You may well let out a whoop of exhilaration after filing your tax return: it’s a well-merited response, considering the consequences of missing your paperwork deadline – and the relief of filing it in time. But what if that relief is short-lived, and you then find that you have committed some errors or made some omissions while filing your return? Or what if the department finds a mistake in your return or demands more taxes? Your obligation to the taxman is not fully over until the department processes your return and agrees with your numbers. Here’s what you need to be vigilant about after filing your returns, and here’s how you can rectify any errors you may have made.

Revision of returns

It is possible that you may have committed some errors in the rush to file your tax return on time. For instance, you may have forgotten to add interest income from some of the fixed deposits you hold. On the other hand, you may have forgotten to claim deductions for certain donations you may have made. Alternatively, you may have entered the details of self-assessment tax paid wrongly. Tax laws provide for a way to set these mistakes right by allowing you to revise your returns.

Until last year, you were allowed to revise your return for one year from the end of the assessment year. But from FY 2017-18 onwards, you can revise your return only until the end of that assessment year. Thus for FY2017-18, you have time to revise your return only until March 31, 2019. There is no specific return form or a separate procedure to file a revised return. You just have to refile your return with the corrected data through the department’s website (

You have to mention in the first page that the return is a revised one. The e-filing acknowledgement number of the original return and the date of filing of the original return also need to be mentioned alongside. There is no ceiling on the number of times a return can be revised. The latest one will be considered by the department for processing. But while revising the return, you must keep in mind that returns are open for revision only until the department processes it.

Typically, as and when the return is processed, you will receive an intimation from the tax department under Section 143(1). The Centralised Processing Centre in Bengaluru sends out this intimation to your e-mail address a few months after filing — usually by October/November of the assessment year. So even though on paper you may have plenty of time to revise your return, you must act quickly if you feel your return warrants a revision, as you actually have a window of only a few months. Also, keep in mind that the chances of your return being picked up for closer scrutiny may be higher if the revisions lead to big changes in taxes.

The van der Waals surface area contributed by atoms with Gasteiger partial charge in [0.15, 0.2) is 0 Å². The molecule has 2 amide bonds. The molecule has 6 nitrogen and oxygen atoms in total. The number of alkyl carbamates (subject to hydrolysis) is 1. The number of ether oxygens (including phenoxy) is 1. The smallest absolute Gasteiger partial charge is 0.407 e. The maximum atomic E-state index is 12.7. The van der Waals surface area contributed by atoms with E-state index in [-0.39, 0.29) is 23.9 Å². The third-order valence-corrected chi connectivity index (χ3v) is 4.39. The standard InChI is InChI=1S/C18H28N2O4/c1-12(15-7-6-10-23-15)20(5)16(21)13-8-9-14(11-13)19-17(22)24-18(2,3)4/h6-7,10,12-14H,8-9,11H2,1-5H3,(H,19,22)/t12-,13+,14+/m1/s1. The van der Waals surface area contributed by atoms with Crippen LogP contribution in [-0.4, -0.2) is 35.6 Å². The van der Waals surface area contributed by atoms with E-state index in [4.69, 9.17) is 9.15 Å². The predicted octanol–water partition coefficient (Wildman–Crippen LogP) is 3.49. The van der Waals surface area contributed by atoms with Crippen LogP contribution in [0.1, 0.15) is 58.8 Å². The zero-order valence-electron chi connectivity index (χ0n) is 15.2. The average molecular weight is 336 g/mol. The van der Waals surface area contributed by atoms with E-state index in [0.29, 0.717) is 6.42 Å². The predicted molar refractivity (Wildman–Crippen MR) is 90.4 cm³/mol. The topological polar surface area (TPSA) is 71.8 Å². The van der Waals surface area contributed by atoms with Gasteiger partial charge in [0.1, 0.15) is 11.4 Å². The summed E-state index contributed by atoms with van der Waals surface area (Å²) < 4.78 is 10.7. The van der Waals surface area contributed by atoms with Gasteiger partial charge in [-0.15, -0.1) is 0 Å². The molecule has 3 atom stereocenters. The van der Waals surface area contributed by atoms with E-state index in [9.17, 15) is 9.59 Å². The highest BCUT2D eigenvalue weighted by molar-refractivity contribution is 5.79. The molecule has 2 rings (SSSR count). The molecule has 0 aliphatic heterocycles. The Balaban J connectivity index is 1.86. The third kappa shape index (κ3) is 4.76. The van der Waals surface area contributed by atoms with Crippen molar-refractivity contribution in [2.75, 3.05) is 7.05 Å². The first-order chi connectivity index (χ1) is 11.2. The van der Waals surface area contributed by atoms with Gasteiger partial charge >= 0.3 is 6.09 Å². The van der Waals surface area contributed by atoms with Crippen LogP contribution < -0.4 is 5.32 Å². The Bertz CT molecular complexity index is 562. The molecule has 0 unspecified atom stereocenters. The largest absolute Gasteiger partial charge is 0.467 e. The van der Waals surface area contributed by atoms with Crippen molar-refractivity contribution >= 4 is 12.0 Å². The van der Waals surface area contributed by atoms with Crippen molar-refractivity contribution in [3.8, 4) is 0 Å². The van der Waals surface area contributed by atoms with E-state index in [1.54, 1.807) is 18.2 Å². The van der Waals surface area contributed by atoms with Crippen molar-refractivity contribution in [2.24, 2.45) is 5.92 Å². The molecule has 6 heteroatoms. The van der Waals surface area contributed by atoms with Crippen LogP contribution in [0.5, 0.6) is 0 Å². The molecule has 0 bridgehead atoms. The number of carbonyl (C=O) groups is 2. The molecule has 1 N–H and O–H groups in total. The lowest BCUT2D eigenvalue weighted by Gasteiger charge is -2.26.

Those who file their return later than the original deadline for filing returns (otherwise known as ‘late filing’) can also revise their returns if they find some errors later on.

Keeping fingers crossed

You may be confident about the accuracy and completeness of your return. But the chapter isn’t closed until the department agrees with your tax assessment. For one thing, you may get a notice drawing attention to a defective return under Section 139 (9). Earlier, returns were considered defective if assesses missed out on attachments such as calculation of the total income, the tax computation and proof of self-assessment tax payment or if the form was not filled completely. Now, since returns are annexure-free and are filed in electronic format, the chances of such errors are minimised. Nevertheless, if you do get a notice under 139(9), you have 15 days’ time from the date of intimation to rectify the defect and refile your return.

In addition, the department may find that you have missed declaring an income or that you have claimed certain deductions for which you may not be eligible, or that there is a tax credit mismatch. It may point these out in the notice under section 143(1), which it sends out after you file your return, and raise a demand. If you agree with it, you need to pay the additional dues within 30 days of receipt of the intimation. Otherwise, if you find any mistakes in the department’s assessment, you can request for ‘rectification’ on the IT department’s website.

A request for rectification can be filed within four years from the end of the financial year in which the order sought to be rectified is received. If you have filed your return using an e-return intermediary website or taken the services of a Chartered Accountant, they can help you with the correction/rectification process.